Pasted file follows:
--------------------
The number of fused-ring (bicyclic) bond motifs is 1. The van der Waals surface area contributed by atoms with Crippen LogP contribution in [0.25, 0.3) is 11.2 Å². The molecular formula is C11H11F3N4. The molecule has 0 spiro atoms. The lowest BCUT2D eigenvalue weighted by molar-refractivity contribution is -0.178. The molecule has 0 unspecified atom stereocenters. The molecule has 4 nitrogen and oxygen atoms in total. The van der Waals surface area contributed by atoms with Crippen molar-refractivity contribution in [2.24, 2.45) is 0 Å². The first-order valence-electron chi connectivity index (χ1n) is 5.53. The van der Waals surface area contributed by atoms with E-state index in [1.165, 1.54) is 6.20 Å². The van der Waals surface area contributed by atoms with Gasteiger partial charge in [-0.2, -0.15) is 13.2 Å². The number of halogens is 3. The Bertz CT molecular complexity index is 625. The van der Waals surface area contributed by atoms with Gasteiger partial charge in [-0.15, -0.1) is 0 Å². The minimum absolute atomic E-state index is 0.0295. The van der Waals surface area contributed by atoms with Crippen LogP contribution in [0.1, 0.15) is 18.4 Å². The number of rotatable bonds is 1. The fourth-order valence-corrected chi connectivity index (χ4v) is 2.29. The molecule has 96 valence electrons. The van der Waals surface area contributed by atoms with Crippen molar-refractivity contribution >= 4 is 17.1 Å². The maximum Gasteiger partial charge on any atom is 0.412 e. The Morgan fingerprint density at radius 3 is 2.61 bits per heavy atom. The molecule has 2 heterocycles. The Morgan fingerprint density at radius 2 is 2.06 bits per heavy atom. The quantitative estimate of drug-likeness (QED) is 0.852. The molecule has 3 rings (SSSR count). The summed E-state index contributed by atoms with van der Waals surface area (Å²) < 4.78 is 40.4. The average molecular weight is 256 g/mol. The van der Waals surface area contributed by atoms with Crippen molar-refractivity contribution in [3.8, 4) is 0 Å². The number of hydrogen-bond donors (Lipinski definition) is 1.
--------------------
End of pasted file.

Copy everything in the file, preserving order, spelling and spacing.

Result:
The number of fused-ring (bicyclic) bond motifs is 1. The van der Waals surface area contributed by atoms with Crippen LogP contribution in [0.25, 0.3) is 11.2 Å². The molecular formula is C11H11F3N4. The molecule has 0 spiro atoms. The lowest BCUT2D eigenvalue weighted by molar-refractivity contribution is -0.178. The molecule has 0 unspecified atom stereocenters. The molecule has 4 nitrogen and oxygen atoms in total. The van der Waals surface area contributed by atoms with Crippen molar-refractivity contribution in [2.24, 2.45) is 0 Å². The first-order valence-electron chi connectivity index (χ1n) is 5.53. The van der Waals surface area contributed by atoms with E-state index in [1.165, 1.54) is 6.20 Å². The van der Waals surface area contributed by atoms with Gasteiger partial charge in [-0.2, -0.15) is 13.2 Å². The number of halogens is 3. The Bertz CT molecular complexity index is 625. The van der Waals surface area contributed by atoms with Gasteiger partial charge in [-0.15, -0.1) is 0 Å². The minimum absolute atomic E-state index is 0.0295. The van der Waals surface area contributed by atoms with Crippen LogP contribution in [0.1, 0.15) is 18.4 Å². The number of rotatable bonds is 1. The fourth-order valence-corrected chi connectivity index (χ4v) is 2.29. The molecule has 96 valence electrons. The van der Waals surface area contributed by atoms with Crippen molar-refractivity contribution >= 4 is 17.1 Å². The maximum Gasteiger partial charge on any atom is 0.412 e. The Morgan fingerprint density at radius 3 is 2.61 bits per heavy atom. The molecule has 2 heterocycles. The Morgan fingerprint density at radius 2 is 2.06 bits per heavy atom. The quantitative estimate of drug-likeness (QED) is 0.852. The molecule has 3 rings (SSSR count). The summed E-state index contributed by atoms with van der Waals surface area (Å²) < 4.78 is 40.4. The average molecular weight is 256 g/mol. The van der Waals surface area contributed by atoms with Crippen molar-refractivity contribution in [3.8, 4) is 0 Å². The number of hydrogen-bond donors (Lipinski definition) is 1.